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      An inducible surface presentation system improves cellular immunity against human papillomavirus type 16 E7 antigen in mice after nasal administration with recombinant lactococci.

      Journal of Medical Microbiology

      Administration, Intranasal, Animals, Cancer Vaccines, administration & dosage, genetics, immunology, Cell Wall, metabolism, Female, Humans, Immunity, Cellular, Immunization, Interferon-gamma, Interleukin-2, Lactococcus lactis, Mice, Mice, Inbred C57BL, Oncogene Proteins, Viral, Papillomaviridae, Papillomavirus E7 Proteins, Papillomavirus Infections, prevention & control, Promoter Regions, Genetic, Recombinant Proteins, Uterine Cervical Neoplasms, Vaccines, Synthetic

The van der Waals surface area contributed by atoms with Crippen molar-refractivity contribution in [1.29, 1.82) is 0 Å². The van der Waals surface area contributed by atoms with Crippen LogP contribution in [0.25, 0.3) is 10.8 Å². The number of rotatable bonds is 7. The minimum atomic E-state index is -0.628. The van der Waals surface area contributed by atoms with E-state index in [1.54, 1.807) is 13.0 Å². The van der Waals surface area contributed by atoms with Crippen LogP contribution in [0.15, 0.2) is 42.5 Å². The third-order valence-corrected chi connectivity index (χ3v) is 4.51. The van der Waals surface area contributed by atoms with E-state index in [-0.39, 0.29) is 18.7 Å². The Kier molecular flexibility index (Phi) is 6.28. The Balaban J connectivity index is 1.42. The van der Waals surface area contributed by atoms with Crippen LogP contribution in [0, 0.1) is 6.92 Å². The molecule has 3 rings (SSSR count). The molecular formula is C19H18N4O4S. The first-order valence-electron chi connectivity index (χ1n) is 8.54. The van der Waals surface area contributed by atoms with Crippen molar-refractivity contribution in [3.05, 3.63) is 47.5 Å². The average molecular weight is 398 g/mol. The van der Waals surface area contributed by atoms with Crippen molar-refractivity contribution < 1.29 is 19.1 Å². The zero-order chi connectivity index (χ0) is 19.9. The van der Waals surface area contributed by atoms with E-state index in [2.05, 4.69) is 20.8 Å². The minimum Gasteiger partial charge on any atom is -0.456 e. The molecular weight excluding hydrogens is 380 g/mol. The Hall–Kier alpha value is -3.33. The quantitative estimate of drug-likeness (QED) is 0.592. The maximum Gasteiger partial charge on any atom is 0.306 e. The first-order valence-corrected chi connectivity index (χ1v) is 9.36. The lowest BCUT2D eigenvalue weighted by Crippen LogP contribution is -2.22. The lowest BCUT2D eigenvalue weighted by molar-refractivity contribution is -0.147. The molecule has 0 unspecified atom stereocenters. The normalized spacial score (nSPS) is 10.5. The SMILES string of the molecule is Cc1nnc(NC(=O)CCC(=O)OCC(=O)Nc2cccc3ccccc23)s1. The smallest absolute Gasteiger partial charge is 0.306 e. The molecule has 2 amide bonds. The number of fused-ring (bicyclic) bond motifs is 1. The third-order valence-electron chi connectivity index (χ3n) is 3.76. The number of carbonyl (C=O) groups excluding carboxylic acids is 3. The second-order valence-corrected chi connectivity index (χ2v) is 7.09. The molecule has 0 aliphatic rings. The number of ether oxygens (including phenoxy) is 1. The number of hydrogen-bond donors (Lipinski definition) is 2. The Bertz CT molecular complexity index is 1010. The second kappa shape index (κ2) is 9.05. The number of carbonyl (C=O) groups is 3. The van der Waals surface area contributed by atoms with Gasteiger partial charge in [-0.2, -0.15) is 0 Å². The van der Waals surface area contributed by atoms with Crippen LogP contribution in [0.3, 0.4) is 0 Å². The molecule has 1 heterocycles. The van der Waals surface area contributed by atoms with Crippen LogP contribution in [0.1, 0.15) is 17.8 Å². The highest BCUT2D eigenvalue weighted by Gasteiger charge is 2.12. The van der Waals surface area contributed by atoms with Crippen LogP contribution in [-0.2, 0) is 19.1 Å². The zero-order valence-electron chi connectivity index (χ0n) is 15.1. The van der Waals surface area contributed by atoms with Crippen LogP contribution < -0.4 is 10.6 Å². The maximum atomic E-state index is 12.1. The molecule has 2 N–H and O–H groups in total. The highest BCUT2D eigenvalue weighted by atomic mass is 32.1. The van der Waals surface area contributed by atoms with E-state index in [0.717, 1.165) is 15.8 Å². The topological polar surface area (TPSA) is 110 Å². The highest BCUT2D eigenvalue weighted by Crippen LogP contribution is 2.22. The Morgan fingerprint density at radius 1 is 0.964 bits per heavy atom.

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          Human papillomavirus type 16 (HPV-16) is the major causative agent of cervical cancer. To date, vaccine strategies against HPV-16 are based on the ability of the E7 oncoprotein to elicit an immune response against this virus. In this study, the use of an inducible or a constitutive system to produce the HPV-16 E7 protein in Lactococcus lactis, a non-pathogenic and non-invasive Gram-positive bacterium, was compared. The highest E7 production was obtained with the inducible system. When mice were immunized intranasally with recombinant lactococci expressing either inducible or constitutive E7, an antigen-specific cellular response (i.e. secretion of IL2 and IFN-gamma cytokines) was evoked and was substantially higher in mice receiving L. lactis expressing E7 with the inducible system. As bacterial antigen location may influence the immune response, recombinant L. lactis strains that produced E7 in three cellular locations, intracellular, secreted or cell-wall-anchored were evaluated. The highest immune response was elicited by administration of L. lactis producing an inducible cell-wall-anchored form of E7 protein. These promising results represent a step towards the development of a new, safe mucosal vector to treat HPV-related cervical cancer.

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